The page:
Attorney General Gordon MacDonald speaks during a press conference with supporters of a constitutional amendment known as Marsy’s Law at the State House in Concord on Tuesday, Jan. 16, 2018. (ELIZABETH FRANTZ / Monitor staff) Elizabeth Frantz—Monitor staffSupporters of a constitutional amendment known as Marsy’s Law surround Gov. Chris Sununu as he speaks during a press conference at the State House in Concord on Tuesday, Jan. 16, 2018.
Izaiah J. Conway, 21, of Gilford is charged with felony second-degree assault and misdemeanor simple assault in connection with a domestic dispute in Belmont on Jan. 12, 2018. —CourtesyBelmont police have arrested a Gilford man accused of beating, choking and threatening to kill a woman before a concerned neighbor intervened and shot him in the leg.
A bill proposing to expand the sex offender registry to include those convicted of disseminating private sexual images without the subject’s consent faced opposition at its first public hearing Thursday. House Bill 1426 would require a first-time offender to register for 10 years on the nonpublic registry used only by law enforcement, as long as the victim was not under the age of 18.
Muck Rack makes it simple to find people, tweets, or articles that mention any name, keyword, company, hashtag etc. We've compiled this guide to help you make the most of your search.
Selecting a term
Start searching tweets, articles from media outlets, articles mentioned in tweets, journalists'
names, titles and bios with some suggested searches:
Companies or Topics (e.g. iPhone, Microsoft)
Phrases (e.g. "cloud computing") — use quotes to keep the terms together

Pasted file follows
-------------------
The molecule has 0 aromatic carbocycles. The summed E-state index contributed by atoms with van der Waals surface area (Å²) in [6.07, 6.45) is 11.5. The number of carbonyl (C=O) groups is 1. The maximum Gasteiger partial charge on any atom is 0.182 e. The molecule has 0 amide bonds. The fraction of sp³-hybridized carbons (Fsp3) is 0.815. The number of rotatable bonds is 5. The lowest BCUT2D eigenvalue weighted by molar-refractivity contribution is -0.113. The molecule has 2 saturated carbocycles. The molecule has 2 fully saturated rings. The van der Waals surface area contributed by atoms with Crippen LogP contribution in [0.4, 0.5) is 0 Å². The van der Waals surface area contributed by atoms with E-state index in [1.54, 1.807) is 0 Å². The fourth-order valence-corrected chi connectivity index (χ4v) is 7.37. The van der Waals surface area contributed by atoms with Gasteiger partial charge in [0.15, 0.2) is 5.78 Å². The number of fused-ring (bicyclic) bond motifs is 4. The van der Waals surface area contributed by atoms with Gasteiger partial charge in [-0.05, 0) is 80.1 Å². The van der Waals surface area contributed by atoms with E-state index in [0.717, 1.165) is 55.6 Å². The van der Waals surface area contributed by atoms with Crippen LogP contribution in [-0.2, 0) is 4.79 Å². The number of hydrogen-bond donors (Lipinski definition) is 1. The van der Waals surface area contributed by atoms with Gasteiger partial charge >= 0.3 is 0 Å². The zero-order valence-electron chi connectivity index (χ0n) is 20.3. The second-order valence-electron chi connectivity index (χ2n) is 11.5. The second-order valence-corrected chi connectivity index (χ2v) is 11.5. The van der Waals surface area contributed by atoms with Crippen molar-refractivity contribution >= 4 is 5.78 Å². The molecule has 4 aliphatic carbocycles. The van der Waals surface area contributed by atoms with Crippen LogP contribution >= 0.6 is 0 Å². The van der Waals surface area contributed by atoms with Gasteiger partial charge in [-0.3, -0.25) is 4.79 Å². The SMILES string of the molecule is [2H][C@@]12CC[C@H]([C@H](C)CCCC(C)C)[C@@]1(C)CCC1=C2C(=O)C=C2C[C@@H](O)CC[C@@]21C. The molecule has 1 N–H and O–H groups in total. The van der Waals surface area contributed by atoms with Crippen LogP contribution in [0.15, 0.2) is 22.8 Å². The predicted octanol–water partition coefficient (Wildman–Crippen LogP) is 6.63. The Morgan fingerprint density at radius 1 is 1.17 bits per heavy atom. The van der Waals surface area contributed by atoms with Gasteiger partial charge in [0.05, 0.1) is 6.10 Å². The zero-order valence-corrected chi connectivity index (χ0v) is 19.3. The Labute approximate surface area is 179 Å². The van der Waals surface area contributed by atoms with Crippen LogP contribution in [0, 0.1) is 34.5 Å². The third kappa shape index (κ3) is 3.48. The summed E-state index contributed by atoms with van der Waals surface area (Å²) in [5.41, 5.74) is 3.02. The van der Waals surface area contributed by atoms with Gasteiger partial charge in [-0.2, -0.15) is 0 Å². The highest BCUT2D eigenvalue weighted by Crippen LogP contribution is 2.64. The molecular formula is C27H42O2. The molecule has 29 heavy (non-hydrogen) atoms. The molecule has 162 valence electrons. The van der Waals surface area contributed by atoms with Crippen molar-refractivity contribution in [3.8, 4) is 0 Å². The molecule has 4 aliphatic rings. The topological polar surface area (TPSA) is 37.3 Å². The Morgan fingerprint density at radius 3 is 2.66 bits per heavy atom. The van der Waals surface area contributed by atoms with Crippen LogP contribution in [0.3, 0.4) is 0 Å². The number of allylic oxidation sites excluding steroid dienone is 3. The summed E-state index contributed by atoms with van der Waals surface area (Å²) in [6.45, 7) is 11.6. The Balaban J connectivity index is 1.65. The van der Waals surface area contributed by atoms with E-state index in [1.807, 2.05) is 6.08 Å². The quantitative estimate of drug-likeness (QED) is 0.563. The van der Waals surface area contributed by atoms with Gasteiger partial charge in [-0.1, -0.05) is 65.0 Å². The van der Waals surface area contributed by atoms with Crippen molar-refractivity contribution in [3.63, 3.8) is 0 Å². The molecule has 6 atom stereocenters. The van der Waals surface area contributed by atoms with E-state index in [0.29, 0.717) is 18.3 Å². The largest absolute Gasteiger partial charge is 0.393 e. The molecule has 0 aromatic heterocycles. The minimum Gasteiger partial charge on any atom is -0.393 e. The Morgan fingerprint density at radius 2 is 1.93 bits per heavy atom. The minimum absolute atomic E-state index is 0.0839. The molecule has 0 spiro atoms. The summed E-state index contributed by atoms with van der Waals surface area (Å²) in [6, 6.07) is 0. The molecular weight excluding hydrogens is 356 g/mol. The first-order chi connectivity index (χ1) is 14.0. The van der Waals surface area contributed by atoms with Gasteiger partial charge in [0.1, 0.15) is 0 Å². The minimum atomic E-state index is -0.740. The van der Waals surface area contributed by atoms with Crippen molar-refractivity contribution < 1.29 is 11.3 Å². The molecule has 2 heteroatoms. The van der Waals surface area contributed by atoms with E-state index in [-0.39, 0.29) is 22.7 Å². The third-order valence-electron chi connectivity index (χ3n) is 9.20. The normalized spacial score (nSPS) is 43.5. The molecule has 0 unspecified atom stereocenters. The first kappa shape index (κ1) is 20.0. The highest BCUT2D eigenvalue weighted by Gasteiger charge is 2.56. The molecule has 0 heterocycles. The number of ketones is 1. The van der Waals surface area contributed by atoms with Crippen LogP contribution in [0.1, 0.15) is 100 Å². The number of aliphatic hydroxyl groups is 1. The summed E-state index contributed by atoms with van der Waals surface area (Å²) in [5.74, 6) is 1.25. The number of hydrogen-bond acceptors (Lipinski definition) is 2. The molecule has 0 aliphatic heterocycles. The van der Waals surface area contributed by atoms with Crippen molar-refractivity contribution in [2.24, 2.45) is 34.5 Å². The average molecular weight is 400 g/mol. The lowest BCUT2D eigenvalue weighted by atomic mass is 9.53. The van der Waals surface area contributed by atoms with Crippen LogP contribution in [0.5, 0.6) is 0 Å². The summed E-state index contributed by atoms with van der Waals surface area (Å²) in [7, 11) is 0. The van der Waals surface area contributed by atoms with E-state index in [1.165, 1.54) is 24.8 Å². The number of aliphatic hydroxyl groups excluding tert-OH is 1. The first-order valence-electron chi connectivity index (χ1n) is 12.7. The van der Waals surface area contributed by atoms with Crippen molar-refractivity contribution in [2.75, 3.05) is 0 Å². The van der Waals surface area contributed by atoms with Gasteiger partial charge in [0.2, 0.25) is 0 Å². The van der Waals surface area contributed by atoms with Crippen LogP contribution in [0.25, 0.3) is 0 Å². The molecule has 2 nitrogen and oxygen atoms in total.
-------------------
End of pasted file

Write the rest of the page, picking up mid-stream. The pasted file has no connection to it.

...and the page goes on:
Twitter handles (e.g. @username) — returns those who have mentioned or replied to
Names (e.g. "David Pogue")
Hashtags (e.g. #sxsw, #london2012)
Bio details (e.g. vegan, Olympics, father)
Muck Rack's Advanced Search allows for many boolean operators.
Find results that mention multiple specified terms, use AND or
+. For example, ensure each result contains both Elon Musk and Mark Zuckerberg by
searching Musk AND Zuckerberg or Musk + Zuckerberg.
Use the operators OR or , to broaden your search when you'd like either of
multiple terms to appear in results. (This is the default behavior of our search when no operators
are used). For example, results will contain either cake or cookie by searching cake OR cookie or cake,cookie
Use NOT or - to subtract results from your search. For
example, searching Disney will yield results about the Walt Disney Company as well as Walt Disney
World Resort. To exclude mentions of Disney World, search for Disney -World or Disney
When using one of these operators with a phrase, enclose it in quotation marks. For example, you can
find results about smartphones excluding Apple's iPhone 4S by searching smartphone -"iPhone
Exact case matching or punctuation
If you're searching for a brand name or keyword that relies on specific punctuation marks or capitalization, you can
find results that match your exact query by adding matchcase: before the keyword you're searching for, like matchcase:E*TRADE .
Use parentheses to separate multiple
boolean phrases. For example, to find journalists talking about having fun in Disney World or
Disneyland, search for ("disney world" OR disneyland) AND fun.
An asterisk can be used to search for any variation of a root word truncated by the asterisk. For example, searching for admin* will return results for administrator, administration, administer, administered, etc.
A near operator is an AND operator where you can control the distance between the words. You can vary the distance the near operation uses by adding a forward slash and number (between 0-99) such as strawberries NEAR/10 "whipped cream", which means the strawberries must exist within 10 words of "whipped cream".